Context: The informant, a 19-year-old Chinese-American college student, shared this proverb with me on the Lunar New Year. We were discussing how her parents raised her to embrace her Chinese-American identity. She began describing several cultural superstitions that she was taught as a child and continues to practice today
Informant: Alright, so I’m not sure if it’s all Chinese people or just my family, but… so basically… you know when your eyelid twitches? I’m sure it happens to everybody, but whenever my right eyelid would twitch… like whenever I was younger, I would run to my mom and go, “Look! My eyelid is twitching!” And she would be like, “Is it your right eyelid?” And I would be like, “Yeah.” And then she’d be like, “That’s bad luck.” But then if it’s my left eyelid, apparently that’s good luck. So now every time my left eyelid twitches, I get really excited about nothing and when my right eyelid twitches, I get really nervous in case something bad happens.
Interviewer: Do you know where your mom learned the superstition?
Informant: I actually don’t. I’m sure it’s just been passed down through our family forever, but it might also just be like a wider Chinese thing because Chinese people are weirdly superstitious about a lot of things. But yeah, I still practice it, and I’m sure I’ll pass it on to my children.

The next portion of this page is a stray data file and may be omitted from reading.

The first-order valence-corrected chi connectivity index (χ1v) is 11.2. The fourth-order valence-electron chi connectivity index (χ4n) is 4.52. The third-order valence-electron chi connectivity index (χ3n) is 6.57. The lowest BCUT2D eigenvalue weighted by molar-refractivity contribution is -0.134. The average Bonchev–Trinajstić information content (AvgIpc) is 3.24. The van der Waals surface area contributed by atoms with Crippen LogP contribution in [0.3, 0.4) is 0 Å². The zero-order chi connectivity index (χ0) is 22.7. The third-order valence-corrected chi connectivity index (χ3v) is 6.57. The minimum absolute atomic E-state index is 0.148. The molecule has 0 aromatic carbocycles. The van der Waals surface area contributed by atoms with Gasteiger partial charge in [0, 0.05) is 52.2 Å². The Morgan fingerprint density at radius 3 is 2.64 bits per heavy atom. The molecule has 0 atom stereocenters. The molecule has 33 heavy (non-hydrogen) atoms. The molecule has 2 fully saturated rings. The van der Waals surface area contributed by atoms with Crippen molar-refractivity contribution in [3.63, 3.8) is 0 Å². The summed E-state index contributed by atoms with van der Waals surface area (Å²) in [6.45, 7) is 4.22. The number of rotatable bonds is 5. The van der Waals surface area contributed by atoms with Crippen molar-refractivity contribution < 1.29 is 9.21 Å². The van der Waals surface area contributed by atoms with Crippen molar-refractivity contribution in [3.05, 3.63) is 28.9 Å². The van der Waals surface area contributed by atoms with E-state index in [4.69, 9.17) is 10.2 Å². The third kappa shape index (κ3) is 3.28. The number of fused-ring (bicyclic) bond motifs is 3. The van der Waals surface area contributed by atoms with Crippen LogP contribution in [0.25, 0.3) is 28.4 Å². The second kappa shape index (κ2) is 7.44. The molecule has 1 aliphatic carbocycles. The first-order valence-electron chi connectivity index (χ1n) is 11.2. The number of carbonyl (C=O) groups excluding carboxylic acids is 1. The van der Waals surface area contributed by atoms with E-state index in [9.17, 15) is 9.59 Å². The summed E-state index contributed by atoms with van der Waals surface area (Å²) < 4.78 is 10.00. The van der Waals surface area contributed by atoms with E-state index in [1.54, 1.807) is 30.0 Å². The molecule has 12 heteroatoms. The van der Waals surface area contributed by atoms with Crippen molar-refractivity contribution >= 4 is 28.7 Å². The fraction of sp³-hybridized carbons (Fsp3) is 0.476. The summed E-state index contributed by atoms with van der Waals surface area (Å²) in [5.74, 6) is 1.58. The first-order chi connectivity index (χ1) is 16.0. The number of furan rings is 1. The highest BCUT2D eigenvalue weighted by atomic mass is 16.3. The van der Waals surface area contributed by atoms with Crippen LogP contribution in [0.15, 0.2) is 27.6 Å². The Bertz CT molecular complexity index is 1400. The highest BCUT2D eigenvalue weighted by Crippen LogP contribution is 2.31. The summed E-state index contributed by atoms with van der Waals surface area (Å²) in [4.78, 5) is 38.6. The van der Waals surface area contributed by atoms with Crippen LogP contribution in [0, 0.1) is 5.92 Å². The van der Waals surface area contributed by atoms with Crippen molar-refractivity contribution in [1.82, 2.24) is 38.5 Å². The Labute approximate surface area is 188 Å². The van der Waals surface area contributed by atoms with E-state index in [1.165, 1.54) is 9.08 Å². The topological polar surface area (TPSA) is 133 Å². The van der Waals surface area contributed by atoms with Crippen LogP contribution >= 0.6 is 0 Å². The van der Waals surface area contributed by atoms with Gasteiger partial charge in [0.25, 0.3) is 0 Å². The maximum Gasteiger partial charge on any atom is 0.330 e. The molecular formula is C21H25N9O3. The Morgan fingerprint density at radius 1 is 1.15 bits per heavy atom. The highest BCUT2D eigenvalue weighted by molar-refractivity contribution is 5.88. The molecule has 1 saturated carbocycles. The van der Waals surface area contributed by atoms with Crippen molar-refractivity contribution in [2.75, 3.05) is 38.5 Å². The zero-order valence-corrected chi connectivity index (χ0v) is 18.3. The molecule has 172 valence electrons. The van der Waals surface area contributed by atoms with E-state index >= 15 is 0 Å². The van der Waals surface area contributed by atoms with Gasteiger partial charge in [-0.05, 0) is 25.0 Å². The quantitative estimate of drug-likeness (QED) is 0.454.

Informant’s relationship to the item: Though the informant does not know the origin of the superstition, or why it is practiced by her family members, she has believed in the superstition since she was young and continues to believe it today. She mentioned that, depending on which eye it is, her eyelid twitching will either fill her with excitement or dread, due to the folk belief associated with it. Because it is a lesson that her mother taught her as a child, she also plans on passing the superstition on to her children.
Interpretation: The cultural superstition shared by the informant is an example of a sign superstition. Sign superstitions involve the belief that certain random happenings are signs that either good or bad luck is imminent for the viewer. Magic superstitions differ from sign superstitions in that the person who desires the good luck/fortune usually has to deliberately complete a specific task in order to acquire the good luck. Sign superstitions occur randomly and without warning, to either the pleasant surprise or the chagrin of the viewer. Additionally, sign superstitions usually have some sort of historical or psychological element associated with them. For instance, a black cat crossing one’s path is widely considered to be a bad omen because black cats were associated with witches in medieval times.